Recently on Twitter, I have seen discussions around our authenticity as therapists, and the potential impact this may have on our clients. It has also been discussed how this can affect us in the eyes of other professionals and colleagues.
We encourage our clients to stay true to themselves. We explore their past, their history and what makes them who they are. We encourage autonomy and that they make their own decisions, not based on the views of others.
In transactional analysis language, this would be referred to as a ‘please others’ driver. I personally believe in the importance of this, and that we are all different as individuals, we come from different backgrounds, we look different, we dress different, we have different interests, tastes in music, political views, religious beliefs – the list is endless.
However, the view of some is that we should not ‘overshare’ too much about ourselves when we are therapists, as this can affect how our clients view us, feel about us, and subsequently, the therapeutic relationship we have built or are building with them. (Please note I am not talking about self-disclosure here, as that is another matter. I am referring to having personal social media accounts and what we share on those, and how we appear in public.)
I can see the debate from both sides. Recently I ran a poll on Twitter, asking if people would be comfortable with a therapist under the age of 30. I was surprised to see the amount of ‘no’ votes that it received, winning 26% of the vote, even if yes/indifferent did win overall.
I was interested and it left me wondering what it was that people felt uncomfortable with. I also saw a debate on Twitter, discussing whether or not we should discuss our personal experiences with mental health – it surprised me that there was so much aversion to this, as many of us as therapists will have got into the profession through a lived experience background. In fact, during my training, one of the things that made me feel comfortable and supported was being able to openly share my experiences with my colleagues, and not be judged for it.
Clients take all sorts of factors into consideration when choosing a therapist, as it is important that they feel comfortable, trusting and able to work with them effectively.
I can also see how, if we have already formed a therapeutic relationship with a client, if they see something about us on social media which changes their view of us, or impacts how they feel about us, this could have a negative impact. I consider the effect it could have on transference/countertransference also.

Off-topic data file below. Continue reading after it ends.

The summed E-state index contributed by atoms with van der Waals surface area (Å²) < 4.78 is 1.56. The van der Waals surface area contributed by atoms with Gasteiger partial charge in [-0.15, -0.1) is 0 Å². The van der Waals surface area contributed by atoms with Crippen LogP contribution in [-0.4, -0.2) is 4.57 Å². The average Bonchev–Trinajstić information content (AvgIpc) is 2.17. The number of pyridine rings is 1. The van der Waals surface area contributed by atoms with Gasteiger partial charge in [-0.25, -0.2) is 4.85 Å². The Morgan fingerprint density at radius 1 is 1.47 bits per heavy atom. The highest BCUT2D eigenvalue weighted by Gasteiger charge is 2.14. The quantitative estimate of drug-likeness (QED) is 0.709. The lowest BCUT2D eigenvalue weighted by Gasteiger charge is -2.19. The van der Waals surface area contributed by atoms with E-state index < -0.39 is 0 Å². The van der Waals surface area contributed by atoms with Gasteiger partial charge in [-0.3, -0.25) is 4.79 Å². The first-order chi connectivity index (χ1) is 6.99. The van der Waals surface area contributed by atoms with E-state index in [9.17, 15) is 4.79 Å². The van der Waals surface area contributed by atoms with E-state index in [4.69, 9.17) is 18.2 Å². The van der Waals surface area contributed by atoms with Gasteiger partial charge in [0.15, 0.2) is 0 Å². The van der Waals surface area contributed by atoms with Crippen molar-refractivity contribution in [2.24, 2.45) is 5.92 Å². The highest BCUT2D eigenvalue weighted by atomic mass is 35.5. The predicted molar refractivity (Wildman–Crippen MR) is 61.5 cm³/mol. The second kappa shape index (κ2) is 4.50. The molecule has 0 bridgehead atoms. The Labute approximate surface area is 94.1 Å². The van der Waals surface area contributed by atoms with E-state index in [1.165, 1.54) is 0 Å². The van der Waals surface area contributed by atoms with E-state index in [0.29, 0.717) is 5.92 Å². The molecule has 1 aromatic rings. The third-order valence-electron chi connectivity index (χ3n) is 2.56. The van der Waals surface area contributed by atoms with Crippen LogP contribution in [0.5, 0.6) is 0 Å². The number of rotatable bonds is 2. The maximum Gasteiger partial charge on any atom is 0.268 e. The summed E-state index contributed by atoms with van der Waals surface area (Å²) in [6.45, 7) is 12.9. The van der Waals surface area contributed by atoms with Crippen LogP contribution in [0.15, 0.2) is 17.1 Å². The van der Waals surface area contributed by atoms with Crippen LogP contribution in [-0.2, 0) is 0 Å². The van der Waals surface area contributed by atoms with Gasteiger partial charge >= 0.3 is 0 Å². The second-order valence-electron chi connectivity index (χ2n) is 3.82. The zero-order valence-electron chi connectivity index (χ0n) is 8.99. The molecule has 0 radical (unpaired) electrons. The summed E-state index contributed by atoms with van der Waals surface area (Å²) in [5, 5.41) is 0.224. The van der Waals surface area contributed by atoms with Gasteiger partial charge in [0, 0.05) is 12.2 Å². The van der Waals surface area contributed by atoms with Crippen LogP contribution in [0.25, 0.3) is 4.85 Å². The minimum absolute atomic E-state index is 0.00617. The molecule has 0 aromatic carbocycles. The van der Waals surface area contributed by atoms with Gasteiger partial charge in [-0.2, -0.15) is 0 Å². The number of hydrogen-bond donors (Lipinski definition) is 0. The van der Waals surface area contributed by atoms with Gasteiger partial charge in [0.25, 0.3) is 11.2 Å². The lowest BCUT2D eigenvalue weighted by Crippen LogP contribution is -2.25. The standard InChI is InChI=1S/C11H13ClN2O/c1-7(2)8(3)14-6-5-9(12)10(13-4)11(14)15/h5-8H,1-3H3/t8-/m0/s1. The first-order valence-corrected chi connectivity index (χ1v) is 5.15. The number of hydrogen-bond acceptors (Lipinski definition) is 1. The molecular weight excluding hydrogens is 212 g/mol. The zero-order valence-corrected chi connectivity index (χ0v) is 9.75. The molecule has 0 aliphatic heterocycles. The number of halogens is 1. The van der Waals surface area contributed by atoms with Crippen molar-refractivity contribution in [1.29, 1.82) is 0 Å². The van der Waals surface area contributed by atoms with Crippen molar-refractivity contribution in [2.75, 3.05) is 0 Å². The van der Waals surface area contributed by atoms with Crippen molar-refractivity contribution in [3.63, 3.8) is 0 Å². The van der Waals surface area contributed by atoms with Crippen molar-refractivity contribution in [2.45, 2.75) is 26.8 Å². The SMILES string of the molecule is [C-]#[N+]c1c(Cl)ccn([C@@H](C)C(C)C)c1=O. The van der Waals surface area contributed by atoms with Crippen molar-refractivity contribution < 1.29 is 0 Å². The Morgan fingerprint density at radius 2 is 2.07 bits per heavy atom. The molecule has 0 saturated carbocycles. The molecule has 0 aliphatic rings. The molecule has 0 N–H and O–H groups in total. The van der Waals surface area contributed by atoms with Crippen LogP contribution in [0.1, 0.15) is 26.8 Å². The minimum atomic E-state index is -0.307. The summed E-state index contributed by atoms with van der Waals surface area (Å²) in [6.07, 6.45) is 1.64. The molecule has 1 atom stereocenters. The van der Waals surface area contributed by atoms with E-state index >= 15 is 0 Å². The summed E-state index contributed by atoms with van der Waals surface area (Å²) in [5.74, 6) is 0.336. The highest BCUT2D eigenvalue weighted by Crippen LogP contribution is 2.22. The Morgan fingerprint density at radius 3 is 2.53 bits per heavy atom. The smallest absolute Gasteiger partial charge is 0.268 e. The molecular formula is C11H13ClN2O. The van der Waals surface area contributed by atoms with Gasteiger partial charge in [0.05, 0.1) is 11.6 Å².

This could also have an effect from a professional standpoint, as with any profession, we are always told to consider how we appear to the general public, particularly when we work for a company or organisation as this can have a knock on effect.
However, I also think it is important to consider our identity as therapists and how this is formed. I would say it is almost contradictory to ‘walk on eggshells’ when it comes to our personality.
Honesty and being ‘real’ are traits that I value in others, and value in myself. If I felt like I was hiding something or trying to stifle a part of myself in fear of how I would be viewed, that would feel wrong to me.
Having too much information could be bad, yes, but so could having too little – I believe some clients would want to be able to see how we are and who we are as people to inform their decision. I wonder if the aversion to showing authenticity from some therapists stems from a fear of being ‘seen’ or judged by other therapists. If this is the case, it leads me on to wonder why therapists are being judgemental of others. It feels contradictory to our profession.
How much is too much? I think it is important to consider the context of what we are sharing, what it is, why we are sharing, what potential impact it can have. But it’s still possible to be our authentic selves. It’s how we connect. After all, we are people too, just like our clients.
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Becky Simpson is a psychotherapeutic counsellor from the North East of England. She currently works for a trauma and crisis charity. Becky also has experience across a few settings including the NHS.